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Multivariable MFA Control System

In control applications, most processes have multiple inputs and multiple outputs with interactions in between. The level and density loops of an evaporator, and the temperature loops of a multi-zoned furnace are good examples of multivariable processes. Lacking general-purpose multivariable controllers, a large percentage of multivariable processes are treated as single variable processes resulting in poor control, wasted energy and materials, inconsistent quality, and plant upsets.

This graph illustrates a multivariable Model-Free Adaptive (MFA) control system, which consists of a multi-input multi-output (MIMO) process and an MIMO MFA controller.


Multivariable MFA control system

Similar to a SISO system, the MIMO system has controller setpoints r(t), error signals e(t), controller outputs u(t), process variables y(t), and disturbance signals d(t). Since it is a multivariable system, all the signals here are vectors represented in bold case.

2-Input-2-Output MFA Control System

Without losing generality, we will show how a MIMO MFA controller works with a 2-input-2-output (2x2) system as illustrated in following graph. In the 2x2 MFA system, the 2x2 MFA controller consists of two main controllers C11, C22, and two compensators C21, and C12. The process has four sub-processes G11, G21, G12, and G22.


2-input-2-output MFA control system

The measured process variables y1 and y2 are used as the feedback signals for the main control loops. They are compared with the setpoints r1 and r2 to produce errors e1 and e2. The output of each controller associated with one of the inputs e1 or e2 is combined with the output of the compensator associated with the other input to produce control signals u1 and u2. The output of each sub-process is cross-added to produce measured process variables y1 and y2. Notice that in real applications the outputs from the sub-processes are not measurable and only their combined signals y1 and y2 can be measured. Thus, by the nature of the 2x2 process, the inputs u1 and u2 to the process are interconnected with outputs y1 and y2. The change in one input will cause both outputs to change.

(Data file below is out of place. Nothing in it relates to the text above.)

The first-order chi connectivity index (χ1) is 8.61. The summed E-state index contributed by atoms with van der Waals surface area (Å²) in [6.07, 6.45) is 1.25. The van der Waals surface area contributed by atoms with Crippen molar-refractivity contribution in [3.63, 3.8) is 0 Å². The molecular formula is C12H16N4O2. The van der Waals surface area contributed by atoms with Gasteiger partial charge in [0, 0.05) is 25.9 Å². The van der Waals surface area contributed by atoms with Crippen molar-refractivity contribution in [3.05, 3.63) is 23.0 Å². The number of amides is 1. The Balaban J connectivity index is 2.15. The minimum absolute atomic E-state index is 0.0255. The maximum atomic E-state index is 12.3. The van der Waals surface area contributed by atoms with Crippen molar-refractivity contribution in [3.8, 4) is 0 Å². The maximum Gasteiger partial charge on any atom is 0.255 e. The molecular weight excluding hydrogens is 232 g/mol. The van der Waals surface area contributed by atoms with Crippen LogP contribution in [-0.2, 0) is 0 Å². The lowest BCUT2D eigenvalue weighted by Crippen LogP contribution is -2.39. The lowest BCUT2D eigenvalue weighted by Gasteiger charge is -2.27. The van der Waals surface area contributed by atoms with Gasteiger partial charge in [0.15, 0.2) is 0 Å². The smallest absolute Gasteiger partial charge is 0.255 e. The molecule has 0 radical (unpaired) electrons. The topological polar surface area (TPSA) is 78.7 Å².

The control objective for this 2x2 MFA control system is to produce control outputs u1(t) and u2(t) to force the process variables y1(t) and y2(t) to track their setpoints r1(t) and r2(t), respectively. The minimization of e1(t) and e2(t) is achieved by (i) the regulatory control capability of the MFA controllers, (ii) the decoupling capability of the MFA compensators, and (iii) the adjustment of the MFA weighting factors that allow the controllers to deal with the dynamic changes, large disturbances, and other uncertainties.

2x2 MFA Controller Configuration


A 2x2 MFA controller can be considered to have 2 main controllers C11 and C22. For each main controller, the parameters to configure are: (1) Sample Interval, Ts - the interval between two samples or calculations in seconds. A high speed MFA controller can run at a 1 millisecond rate; (2) Controller Gain, Kc1 - use of a default value is recommended, (3) Time Constant, Tc - a rough estimate of the process Time Constant in seconds; (4) Acting Type - direct or reverse acting of the process; and (5) Compensator Gain, Kc2 - to deal with the interaction from the other loop.

MIMO MFA Controller Application Guide

A MIMO system can be much more complex than a SISO system, therefore precautious must be taken when applying a MIMO MFA controller. When designing a multivariable control system, the first step is to decide which process variable is paired with a manipulated variable. A MIMO MFA control system should follow these pairing rules: (1) Each main process (G11, G22) has to be controllable, open-loop stable, and either reverse or direct acting; (2) A process with a large static gain should be included in the main loop as the main process (G11, G22), and a process with a small static gain should be treated as a sub-process. (G21, G12); (3) A faster process should be paired as the main process, and a slower process or processes with time delays should be treated as sub-processes; and (4) If Pairing Rules 2 and 3 are in conflict, a tradeoff is the only option.

As a general guide, an MFA control system should be designed based on the degree of interactions between the loops. This table lists the control system design strategy based on the degree of interaction of a MIMO process.

MFA control system design strategy
Interaction Measure
Control Strategy
Small to non interaction Tighten both loops with SISO MFA.
Moderate interaction Tighten important loops with SISO MFA and de-tune less important loops; or Use MIMO MFA for better overall control.
Severe interaction Use MIMO MFA to control the process. May need to de-tune less important loops.

 

 

 
     
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